Firms see stronger trade in textiles as China-Australia relations improve
Published: Nov 17, 2022 07:27 PM
The China Clothing Textile Accessories Expo 2022 held in Melbourne from November 11 to 17, 2022 Photo: Courtesy of CCCT

The China Clothing Textile Accessories Expo 2022 held in Melbourne from November 15 to 17, 2022 Photo: Courtesy of CCCT

Chinese and Australian companies see a stronger potential for cooperation in textiles, a major sector in bilateral trade, with a good number of deals signed at the China Clothing Textile Accessories Expo 2022 held in Melbourne from Tuesday to Thursday.

During the three-day expo, co-hosted by the China Chamber of Commerce for Import and Export of Textiles (CCCT) and Jiangsu Department of Commerce, 152 enterprises participated. The event drew up to 2,810 professional visitors, mostly Australian clients, during the first two days, CCCT said.

Judging from the active participation of visitors who attended the expo and from the feedback from exhibitors, the event is deemed a success, Cao Jiachang, the chairman of the CCCT, told the Global Times.

Many deals were clinched during the expo, with more expected to follow. For example, a group based in Shaoxing, East China's Zhejiang Province, a textile industry hub, signed deals worth a total value of about $6.5 million during the first day.

Ma Ying, general manager of HBT Garment, a domestic fashion and clothing company, was among the most active participants of the event.

As in previous sessions, Ma held many talks with Australian clients about possible deals. Most of the clients have been Ma's partners for years. While they didn't meet for three years due to epidemic, it didn't stop them from agreeing on orders, which Ma said shows the trust of Australian clients in China-made quality products.

"Chinese textile products have gained popularity among Australians, not only because we are leading the world in the innovation and usage of carbon-neutral and recyclable fabrics, but also because of the complete supply chain and efficient business operations in China, which is more competitive than many other countries," Ma said.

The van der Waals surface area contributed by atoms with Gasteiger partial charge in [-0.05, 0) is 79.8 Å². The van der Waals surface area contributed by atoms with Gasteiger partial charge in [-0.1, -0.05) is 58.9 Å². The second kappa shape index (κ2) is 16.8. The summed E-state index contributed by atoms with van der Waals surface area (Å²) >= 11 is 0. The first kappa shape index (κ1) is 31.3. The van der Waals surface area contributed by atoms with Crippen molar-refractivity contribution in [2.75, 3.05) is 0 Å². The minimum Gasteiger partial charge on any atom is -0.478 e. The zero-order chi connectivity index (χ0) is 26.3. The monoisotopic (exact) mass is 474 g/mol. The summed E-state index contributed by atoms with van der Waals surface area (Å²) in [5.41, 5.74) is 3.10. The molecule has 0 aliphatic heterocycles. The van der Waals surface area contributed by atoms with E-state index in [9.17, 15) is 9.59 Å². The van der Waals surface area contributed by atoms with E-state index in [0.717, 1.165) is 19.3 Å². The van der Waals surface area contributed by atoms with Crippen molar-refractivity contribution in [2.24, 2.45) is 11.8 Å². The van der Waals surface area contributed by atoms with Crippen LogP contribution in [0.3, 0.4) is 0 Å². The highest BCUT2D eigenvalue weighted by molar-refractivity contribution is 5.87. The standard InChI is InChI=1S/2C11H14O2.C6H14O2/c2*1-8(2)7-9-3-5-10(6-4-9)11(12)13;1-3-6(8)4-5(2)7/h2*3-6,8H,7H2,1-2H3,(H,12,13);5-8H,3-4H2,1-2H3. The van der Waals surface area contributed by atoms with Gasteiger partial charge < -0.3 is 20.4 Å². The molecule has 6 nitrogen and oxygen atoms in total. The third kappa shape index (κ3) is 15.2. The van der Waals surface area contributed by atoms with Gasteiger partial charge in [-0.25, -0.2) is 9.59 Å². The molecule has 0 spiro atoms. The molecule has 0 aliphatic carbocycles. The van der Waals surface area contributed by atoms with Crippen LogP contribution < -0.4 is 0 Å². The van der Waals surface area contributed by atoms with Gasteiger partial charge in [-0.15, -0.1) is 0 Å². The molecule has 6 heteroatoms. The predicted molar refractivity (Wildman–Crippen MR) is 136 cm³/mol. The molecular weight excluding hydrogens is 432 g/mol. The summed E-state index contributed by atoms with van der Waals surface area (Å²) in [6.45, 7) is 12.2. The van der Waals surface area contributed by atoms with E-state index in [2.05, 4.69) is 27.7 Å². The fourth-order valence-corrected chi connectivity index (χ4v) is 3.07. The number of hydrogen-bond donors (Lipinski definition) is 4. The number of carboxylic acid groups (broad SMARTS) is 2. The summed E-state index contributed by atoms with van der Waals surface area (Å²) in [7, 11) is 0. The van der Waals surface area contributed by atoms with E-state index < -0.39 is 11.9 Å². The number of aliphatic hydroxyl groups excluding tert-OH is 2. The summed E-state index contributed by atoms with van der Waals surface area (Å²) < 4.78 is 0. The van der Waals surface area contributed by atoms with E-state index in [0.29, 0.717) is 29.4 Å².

Strained bilateral relations will thaw following high-level meetings at the G20 Summit in Indonesia.

Frequent high-level interactions between the two countries have brought a significant change from the stalemate that has been in place since 2019, experts said. 

"It marks a 'coming out of the cold' between Beijing and Canberra, as both sides have expressed their willingness to improve relations through dialogue," Chen Hong, president of the Chinese Association of Australian Studies, told the Global Times.

"China-Australia relations are stable and improving after falling to a low point, which gives strong confidence to the economic and trade circles of the two countries," Cao said.

Australia, with its vast land and sparse population, is a net importer and consumer of labor-intensive products. For example, Australia imports more than $10 billion of textile and clothing products every year. China is its largest source, accounting for about 60 percent of the total, much higher than China's 38-percent global market share by value, Cao said.

The trend didn't change much despite the pandemic. In 2021, Australia imported $6.82 billion worth of textile and apparel products from China, a year-on-year increase of 13.3 percent.

In the first three quarters of this year, Australia's imports from China stood at $6.02 billion, up about 22 percent year-on-year.

It is expected that this year's imports will far exceed those of 2021, Cao said.

Australia is also a resource-based country, with wool and cotton, the raw materials for textiles and clothing, among its main export commodities, which Cao said shows the high complementarity of the two countries in trade.

"It is always easier to break than to make. But as long as both sides are genuinely motivated to repair the relationship, significant improvement can be made quickly," Chen said.

With 50 years of mutually beneficial partnership, China-Australia relations are mature and resilient enough to recover quickly, the expert noted.